Friday, April 27, 2012

James, the marriage counselor

James 1:19  "My dear brothers, take note of this: everyone should be quick to listen, slow to speak and slow to become angry."

Yesterday was mine and Sara's wedding anniversary.  As we talked the night before, we were both able to say in all honesty that we still love each other the same as we did on our wedding day, and we are both still where we want to be.  We stated the goal of being able to say that on every anniversary we celebrate.

James gives great advice not only for living as an effective Christian, but much of what he says could be found in a manual on creating an effective marriage.  Being quick to listen, slow to speak and slow to become angry are key components to having effective interpersonal relationships.  We have no more important interpersonal relationship in our lives than the one we have with our spouse.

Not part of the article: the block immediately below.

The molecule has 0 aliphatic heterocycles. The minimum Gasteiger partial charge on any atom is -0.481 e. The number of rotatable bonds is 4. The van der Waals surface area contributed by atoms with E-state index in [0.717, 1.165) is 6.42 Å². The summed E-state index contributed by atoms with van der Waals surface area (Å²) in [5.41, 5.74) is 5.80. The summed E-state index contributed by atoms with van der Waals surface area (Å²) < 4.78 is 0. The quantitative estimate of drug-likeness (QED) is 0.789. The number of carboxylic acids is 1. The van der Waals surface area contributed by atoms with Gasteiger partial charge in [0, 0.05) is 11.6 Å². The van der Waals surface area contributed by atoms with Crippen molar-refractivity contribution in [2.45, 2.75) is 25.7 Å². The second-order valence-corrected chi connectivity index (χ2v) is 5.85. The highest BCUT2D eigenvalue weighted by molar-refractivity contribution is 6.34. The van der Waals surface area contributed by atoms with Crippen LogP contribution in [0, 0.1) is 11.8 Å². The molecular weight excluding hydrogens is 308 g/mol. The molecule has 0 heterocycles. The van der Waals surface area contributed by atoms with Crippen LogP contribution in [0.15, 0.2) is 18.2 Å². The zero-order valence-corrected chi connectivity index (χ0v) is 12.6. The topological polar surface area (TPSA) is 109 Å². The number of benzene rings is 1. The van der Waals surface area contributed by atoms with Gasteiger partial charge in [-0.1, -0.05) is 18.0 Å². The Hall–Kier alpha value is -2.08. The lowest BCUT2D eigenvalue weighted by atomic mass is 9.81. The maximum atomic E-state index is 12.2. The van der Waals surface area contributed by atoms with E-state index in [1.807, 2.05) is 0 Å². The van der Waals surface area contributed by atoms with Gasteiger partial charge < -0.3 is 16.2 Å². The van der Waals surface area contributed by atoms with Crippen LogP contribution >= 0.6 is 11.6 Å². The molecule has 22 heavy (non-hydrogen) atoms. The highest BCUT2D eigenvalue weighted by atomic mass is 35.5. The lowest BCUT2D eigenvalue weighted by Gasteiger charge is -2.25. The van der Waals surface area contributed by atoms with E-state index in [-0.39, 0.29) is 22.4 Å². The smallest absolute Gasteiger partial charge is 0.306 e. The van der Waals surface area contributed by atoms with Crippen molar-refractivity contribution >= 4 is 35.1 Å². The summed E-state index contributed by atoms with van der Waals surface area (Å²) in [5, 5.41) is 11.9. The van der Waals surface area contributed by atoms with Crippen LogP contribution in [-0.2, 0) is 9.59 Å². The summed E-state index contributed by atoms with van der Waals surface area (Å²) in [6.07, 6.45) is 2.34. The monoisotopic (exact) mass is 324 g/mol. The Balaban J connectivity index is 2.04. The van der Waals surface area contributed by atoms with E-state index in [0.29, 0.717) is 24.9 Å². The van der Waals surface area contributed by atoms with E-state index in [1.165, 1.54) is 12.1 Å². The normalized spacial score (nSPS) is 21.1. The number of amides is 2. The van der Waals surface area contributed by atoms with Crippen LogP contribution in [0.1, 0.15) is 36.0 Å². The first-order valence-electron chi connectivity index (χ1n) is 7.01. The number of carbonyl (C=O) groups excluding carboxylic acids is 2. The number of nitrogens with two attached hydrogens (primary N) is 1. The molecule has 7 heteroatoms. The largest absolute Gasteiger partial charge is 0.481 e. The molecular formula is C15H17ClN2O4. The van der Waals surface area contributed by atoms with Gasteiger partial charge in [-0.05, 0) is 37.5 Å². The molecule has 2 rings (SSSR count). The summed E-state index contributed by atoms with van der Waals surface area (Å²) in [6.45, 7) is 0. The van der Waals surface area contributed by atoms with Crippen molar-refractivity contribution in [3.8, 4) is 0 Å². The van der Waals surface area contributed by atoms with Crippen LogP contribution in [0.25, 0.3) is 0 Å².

It is easy to see how practicing these actions can improve a marriage.  I've learned that Sara, like most women, wants to feel heard, understood and validated.  That requires me to listen without immediately jumping in with a solution to a problem.  And I certainly don't accomplish the goal of validating her feelings if I become angry. 

This is valuable advice to carry into the world, but even more valuable when practiced at home.

Wednesday, April 25, 2012

Don't leave home without it

Ephesians 6:4  "Fathers, do not exasperate your children; instead bring them up in the training and instruction of the Lord."

Parenting is the most all-encompassing job I can ever imagine having.  There are no vacation or sick days off in parenting.  There are no slack days where I can take it a little easier if I am tired.  Kids require the same effort and patience every day.

Some days, about the best we can hope for is to get everyone through the day in one piece.  But the challenge is not to let everyday be a mere quest for survival.  We have a relatively short amount of time to lay a solid foundation for our children.  At the center of that foundation is teaching them about God and His incomparable love for us.

If our kids were to leave our house with only one thing, it should be a knowledge and understanding of the Gospel.  Hopefully someday they will leave with much more, but this is most important.  Although it is God's job to draw them to Himself, He gives parents an active role in the process.